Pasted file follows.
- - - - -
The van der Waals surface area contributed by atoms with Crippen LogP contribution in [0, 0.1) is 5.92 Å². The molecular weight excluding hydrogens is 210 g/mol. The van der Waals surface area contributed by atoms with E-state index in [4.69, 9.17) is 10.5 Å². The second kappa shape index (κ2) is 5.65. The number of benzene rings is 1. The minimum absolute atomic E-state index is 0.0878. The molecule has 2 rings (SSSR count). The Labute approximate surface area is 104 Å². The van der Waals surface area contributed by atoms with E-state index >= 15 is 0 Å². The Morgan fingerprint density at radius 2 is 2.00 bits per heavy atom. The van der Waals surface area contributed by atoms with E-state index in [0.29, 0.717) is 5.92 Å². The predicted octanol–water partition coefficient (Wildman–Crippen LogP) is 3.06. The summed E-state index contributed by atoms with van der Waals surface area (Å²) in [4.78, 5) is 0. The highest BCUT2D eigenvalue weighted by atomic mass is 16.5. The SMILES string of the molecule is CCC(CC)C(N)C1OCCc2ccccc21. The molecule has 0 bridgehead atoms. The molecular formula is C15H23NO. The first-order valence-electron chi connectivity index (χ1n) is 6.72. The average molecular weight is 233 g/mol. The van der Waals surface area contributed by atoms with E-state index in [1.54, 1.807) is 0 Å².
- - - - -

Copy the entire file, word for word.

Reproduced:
The van der Waals surface area contributed by atoms with Crippen LogP contribution in [0, 0.1) is 5.92 Å². The molecular weight excluding hydrogens is 210 g/mol. The van der Waals surface area contributed by atoms with E-state index in [4.69, 9.17) is 10.5 Å². The second kappa shape index (κ2) is 5.65. The number of benzene rings is 1. The minimum absolute atomic E-state index is 0.0878. The molecule has 2 rings (SSSR count). The Labute approximate surface area is 104 Å². The van der Waals surface area contributed by atoms with E-state index >= 15 is 0 Å². The Morgan fingerprint density at radius 2 is 2.00 bits per heavy atom. The van der Waals surface area contributed by atoms with E-state index in [0.29, 0.717) is 5.92 Å². The predicted octanol–water partition coefficient (Wildman–Crippen LogP) is 3.06. The summed E-state index contributed by atoms with van der Waals surface area (Å²) in [4.78, 5) is 0. The highest BCUT2D eigenvalue weighted by atomic mass is 16.5. The SMILES string of the molecule is CCC(CC)C(N)C1OCCc2ccccc21. The molecule has 0 bridgehead atoms. The molecular formula is C15H23NO. The first-order valence-electron chi connectivity index (χ1n) is 6.72. The average molecular weight is 233 g/mol. The van der Waals surface area contributed by atoms with E-state index in [1.54, 1.807) is 0 Å².